If we specifically regard the practice of set sparring, we can only truly evaluate the efficacy of the practice in light of the context within which it is set. As a complete set of combative techniques, focused on direct transferation personal defence, it is wholly possible to suggest that these drills have little function. Still further if we rigidly adhere to the idea that, for example, each individual 3 step sequence is constructed of specific techniques and there can be no variation or creativity permitted within this, then we further limit potential benefits of the practice as they specifically pertain to personal defence.

As a side bar consideration it is possible to suggest that this formalisation was never the original intent for these training modalities. Fundamentally, set sparring drills established a format where all techniques could be practiced, with 'roles' (offensive/defensive) clearly defined and 'set'. The two dimensional nature of the drills that predominate our art now, with a defender moving back in a linear fashion, repetitiously defending the same attack was not the original essence of this training modality. Indeed there is direct reference made in the writing of General Choi:

"...practised as the name denotes under prearranged modes with various assumptions…"

"The various samples of sparring in this chapter merely serve as a guide for the purpose of the exercise, therefore they are subject to change according to the individual's choice or situation."

"This is an exercise for familiarization of correct attack and defence techniques…"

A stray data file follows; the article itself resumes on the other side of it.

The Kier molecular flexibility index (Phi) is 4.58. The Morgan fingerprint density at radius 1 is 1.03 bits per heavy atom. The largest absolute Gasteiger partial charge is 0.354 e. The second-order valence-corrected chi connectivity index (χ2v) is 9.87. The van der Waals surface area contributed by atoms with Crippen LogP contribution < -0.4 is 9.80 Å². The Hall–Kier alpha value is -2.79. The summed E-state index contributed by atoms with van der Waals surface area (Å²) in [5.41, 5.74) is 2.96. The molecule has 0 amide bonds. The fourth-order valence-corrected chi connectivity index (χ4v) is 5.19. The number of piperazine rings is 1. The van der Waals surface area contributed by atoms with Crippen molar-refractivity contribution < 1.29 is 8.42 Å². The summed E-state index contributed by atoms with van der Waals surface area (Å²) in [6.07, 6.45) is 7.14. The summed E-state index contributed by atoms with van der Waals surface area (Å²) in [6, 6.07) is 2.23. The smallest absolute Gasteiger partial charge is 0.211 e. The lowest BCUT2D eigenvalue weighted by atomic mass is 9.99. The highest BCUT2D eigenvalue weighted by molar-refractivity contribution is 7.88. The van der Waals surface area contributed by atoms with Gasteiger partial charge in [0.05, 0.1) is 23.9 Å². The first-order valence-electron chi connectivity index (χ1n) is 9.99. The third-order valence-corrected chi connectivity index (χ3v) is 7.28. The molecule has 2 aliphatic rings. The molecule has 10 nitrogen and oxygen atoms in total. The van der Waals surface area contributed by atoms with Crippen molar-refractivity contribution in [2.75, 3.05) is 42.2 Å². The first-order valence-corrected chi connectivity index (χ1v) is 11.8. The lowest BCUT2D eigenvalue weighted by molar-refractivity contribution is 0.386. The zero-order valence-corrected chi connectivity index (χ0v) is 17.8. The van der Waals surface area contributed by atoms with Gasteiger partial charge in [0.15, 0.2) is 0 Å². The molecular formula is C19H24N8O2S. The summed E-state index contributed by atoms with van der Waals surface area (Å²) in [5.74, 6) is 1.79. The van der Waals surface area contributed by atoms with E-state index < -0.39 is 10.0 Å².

Moreover it is possible to suggest that due to the individual and misguided dogmatic stance of certain practitioners overtime, this specific training modality has been forced into a cul-de-sac of potential inefficiency when viewed from the context of combative efficacy. However it is key to retain understanding of the original context intended for this specific modality. General Choi did not profess that this modality conveyed directly to personal defence. These drills were an essential stepping stone, a tool within the box, to creating a system for reinforcing technical proficiency. Direct personal defence capabilities were to be investigated and developed through other more free-formed and essentially fluid training modalities (free sparring and 1 step). Taking this contextual position into account it is then reasonable to assume that there are other benefits available to practitioners resultant from these training modalities. As part of a graduated and progressive curriculum this training modality would provide a forum for participants to investigate the technical function of specific offensive and defensive techniques, within this referencing appropriate bio-mechanics, target selection, focus and accuracy. Aside the physical development, the emotional development and growth in confidence available within from completing these drills must also be appreciated. Progressively graduating the individual's exposure to the chaos of a fluid, combative based personal defence (or even competitive sparring) fundamentally reinforces their sense of self efficacy. Each individual progression can be successfully achieved before then gradually exposing the participant to the next, with the ultimate goal being to establish an independent, free thinking and fluid martial artist. In this context, set sparring becomes the foundation level still to establish these physical and emotional capabilities. It is by no means an end in itself, but becomes a valuable step in the process of development. To reinforce this point, consider the process one goes through when learning to drive, we don't get into the driving seat at the beginning of the first lesson, suddenly knowing all. We are progressively exposed to different road conditions (traffic, weather conditions etc.) and technical aspects (roundabouts etc.) to enable a growth not only in our physical ability but confidence within this ability. The same must be held true within Taekwon-do, we don't and shouldn't expose our students to the increased risk associated with free-formed, fluid personal defence or competitive sparring until they are technically able and emotionally capable to handle these experiences.